Sending an email via the internet is well known to be comparable to sending a postcard. Anyone who is in some way involved in the transportation process can theoretically read or even alter the contents without being detected. If one wants to prevent this when using regular mail, then the solution is to send the information in a letter secured inside a sealed envelope. The corresponding equivalent for email communication is sufficient encryption including an electronic signature. For companies such protective measures are by no means only an end in themselves – in many countries regulators expressly require businesses to ensure that personal data cannot be read, copied, altered or deleted without authorization. As a result, many enterprises use standardized procedures such as S/MIME or PGP to send offers, invoices, patient information and customer data.
Searchable archive despite end-to-end encryption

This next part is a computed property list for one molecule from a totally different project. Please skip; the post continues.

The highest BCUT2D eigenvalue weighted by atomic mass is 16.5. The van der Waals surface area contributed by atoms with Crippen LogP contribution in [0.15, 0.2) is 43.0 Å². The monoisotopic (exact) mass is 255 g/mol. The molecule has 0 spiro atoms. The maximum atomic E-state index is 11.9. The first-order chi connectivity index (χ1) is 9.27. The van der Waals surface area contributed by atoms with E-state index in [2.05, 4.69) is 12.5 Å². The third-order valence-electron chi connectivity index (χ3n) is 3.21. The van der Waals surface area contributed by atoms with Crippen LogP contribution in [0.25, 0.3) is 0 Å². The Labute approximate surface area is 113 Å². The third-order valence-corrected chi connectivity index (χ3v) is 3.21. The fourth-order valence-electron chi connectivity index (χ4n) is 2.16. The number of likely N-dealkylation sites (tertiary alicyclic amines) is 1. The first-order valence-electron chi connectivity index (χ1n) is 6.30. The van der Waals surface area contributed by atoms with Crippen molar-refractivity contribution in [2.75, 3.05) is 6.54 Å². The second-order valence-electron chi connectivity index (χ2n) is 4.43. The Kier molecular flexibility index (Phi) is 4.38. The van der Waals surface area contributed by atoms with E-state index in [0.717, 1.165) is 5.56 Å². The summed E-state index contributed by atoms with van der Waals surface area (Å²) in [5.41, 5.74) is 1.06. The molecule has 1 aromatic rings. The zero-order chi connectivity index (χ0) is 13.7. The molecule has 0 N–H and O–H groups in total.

However, if emails don’t only have to be transmitted in encrypted form but also have to be archived in compliance with legal requirements, IT decision-makers often find themselves faced with a new problem. How can it be guaranteed that despite end-to-end encryption the message will remain readable throughout the archiving period? When an email is stored in an archive in an encrypted form, it can only be decrypted again by using the recipient’s private key. This is especially challenging if the recipient concerned has already left the company or has received a new private key for encryption in the meanwhile. With legally binding duties to preserve records of several years or more, either scenario is far from unlikely.
Retrieving archived emails without a private key
It is considerably easier to archive and retrieve emails if the end-to-end encryption has already been decrypted prior to physically archiving the messages. To achieve this, the decryption of the message must not take place only after reaching the user’s client, but rather centrally via the email security solution. Only following this is the email placed in the archive. As a result, no private key management is required any longer for the archiving itself. This means that retrieving an archived email is possible at any time – irrespective of whether the relevant private key still exists. In order to protect the archive itself from unauthorized access, it can of course be safeguarded by means of a company key and corresponding encryption in turn.